Establishing the feel of Lost Cities VR
- by Rachael Hosein
By Rachael Hosein
This is my first time conceptualizing the look and feel for a game…well, a "game" game at least. I’ve done the illustrations, art direction, and planning of many e-learning activities, a few game jam games, and started and stopped a couple mobile games, but for this one the pressure is on. Lost Cities VR Edition is The Campfire Union’s first commercial game, and my first go at leading the visual style for a full virtual reality production. Scary, but also pretty cool.
So where do I start?
Step two was meeting with the rest of the team and getting a feel for what art style excited everyone. We crawled the internet and pulled some reference images, talked about what historical timeframe we were going with, and did a fair amount of daydreaming.
Next came the research phase. Lost Cities is a game where you go on expeditions to five different locations in search of lost cities - the Desert Sands, Himalayan Mountains, Neptune’s Realm, the Brazilian Rainforest, and an ancient volcano.
I spent a couple weeks putting together research documents for each of these locations - historical info, weather, vegetation, animal life, what kind of gear an explorer would need, and anything else that might help us dream up these virtual worlds. Although only a portion of what we learned will actual make it into the game, it was important for two reason; cred (obviously) and to make sure that all our design decisions are grounded - everything will have a reason and place.
As much as I would have loved to just jump into illustrating at this point, designing for a mobile virtual reality experience definitely has some restrictions that I needed to keep in mind - the main rule of thumb is less is more… or maybe it’s that less usually works better and more often doesn’t work at all.
There are a ton of unknowns in the process. Art for VR is a bit of a trip in that way. It’s very much a give and take between art direction, models, textures, the number of objects, effects, lighting and much more. So, hard to plan for from a designer’s perspective since it involves pretty much everyone on the team (3D modelers, technical artists, Unity developers, and probably a bunch of other roles that I don’t even know of yet). The key is balance (What main thing will "make" the environment? What do we want to spend our resources on?) and flexibility (Don’t fall in love with anything, there is great potential you will have your heart broken).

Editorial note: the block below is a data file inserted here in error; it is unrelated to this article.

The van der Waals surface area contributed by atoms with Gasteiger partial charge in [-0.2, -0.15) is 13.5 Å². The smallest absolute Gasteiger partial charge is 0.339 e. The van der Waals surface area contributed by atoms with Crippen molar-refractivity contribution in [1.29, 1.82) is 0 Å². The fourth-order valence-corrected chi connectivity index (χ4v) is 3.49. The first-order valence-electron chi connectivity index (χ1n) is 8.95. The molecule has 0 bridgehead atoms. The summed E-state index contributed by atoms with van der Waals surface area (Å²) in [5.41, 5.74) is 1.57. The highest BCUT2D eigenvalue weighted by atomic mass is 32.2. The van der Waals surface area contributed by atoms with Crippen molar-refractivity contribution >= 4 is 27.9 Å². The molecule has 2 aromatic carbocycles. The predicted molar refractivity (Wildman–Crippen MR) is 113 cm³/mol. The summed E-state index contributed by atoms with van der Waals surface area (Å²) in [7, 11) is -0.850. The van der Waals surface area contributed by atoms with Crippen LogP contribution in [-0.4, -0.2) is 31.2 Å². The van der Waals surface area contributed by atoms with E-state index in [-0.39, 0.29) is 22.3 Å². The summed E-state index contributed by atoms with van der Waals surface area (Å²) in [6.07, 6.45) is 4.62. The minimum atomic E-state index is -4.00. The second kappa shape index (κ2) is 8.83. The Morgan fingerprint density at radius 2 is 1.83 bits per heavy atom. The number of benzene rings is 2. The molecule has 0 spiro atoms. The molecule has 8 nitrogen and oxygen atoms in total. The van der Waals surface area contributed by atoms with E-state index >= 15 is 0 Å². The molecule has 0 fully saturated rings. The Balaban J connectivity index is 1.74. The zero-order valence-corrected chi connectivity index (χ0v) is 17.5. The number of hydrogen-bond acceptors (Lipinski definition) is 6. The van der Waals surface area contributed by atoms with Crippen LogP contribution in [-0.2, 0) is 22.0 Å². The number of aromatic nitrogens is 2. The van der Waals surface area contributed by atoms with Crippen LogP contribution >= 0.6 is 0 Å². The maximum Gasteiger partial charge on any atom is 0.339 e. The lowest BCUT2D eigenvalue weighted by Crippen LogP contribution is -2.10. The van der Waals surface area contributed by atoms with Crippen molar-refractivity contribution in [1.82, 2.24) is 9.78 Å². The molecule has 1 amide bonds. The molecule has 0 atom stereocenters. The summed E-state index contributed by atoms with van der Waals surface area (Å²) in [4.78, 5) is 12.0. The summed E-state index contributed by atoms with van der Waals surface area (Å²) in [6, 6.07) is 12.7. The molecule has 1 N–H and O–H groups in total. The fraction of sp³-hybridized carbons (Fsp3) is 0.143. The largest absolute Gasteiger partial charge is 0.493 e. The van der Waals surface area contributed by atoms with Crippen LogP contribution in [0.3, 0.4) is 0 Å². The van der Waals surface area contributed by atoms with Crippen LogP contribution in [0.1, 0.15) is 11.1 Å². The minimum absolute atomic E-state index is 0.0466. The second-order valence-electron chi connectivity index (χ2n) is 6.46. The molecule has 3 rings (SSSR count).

With all of this in mind, I started on conceptualizing the style with the following guidelines:
- Simple shapes that are deep with textures
- A clean minimalistic approach that feels rich and luxurious
- Objects that are placed in a way that creates depth and invokes a desire to explore
- Colours that stretch a little beyond reality
Now, a little peak at my work in progress. This is the starting point that will guide the visual direction of the game. They are the building blocks for what will be the core of the environment. I still have some adding and refining to do, but they give a good sense of where we're heading.
The desert sands environment is the one we’ve been featuring on this site. Check out the home page for the version with a cool little parallax effect.
I was going for an eerie but beautiful jungle feel for the Brazilian rainforest.
For the Himalayan mountains, I was stoked on trying to achieve that snowstorm whiteout feeling (you fellow Winnipeggers know what I’m talking about).
Neptune’s realm is my favourite so far, partly because light in water is my new jam but mainly because the Miami Vice colour scheme is at the top of my colour pallet list.
The ancient volcano is still a little too early on to show, so stay tuned for more!
Once the finishing touches are complete, we'll start putting together reference materials for our art team to explore how these ideas will translate into virtual reality and make these environments places that you'll never want to leave.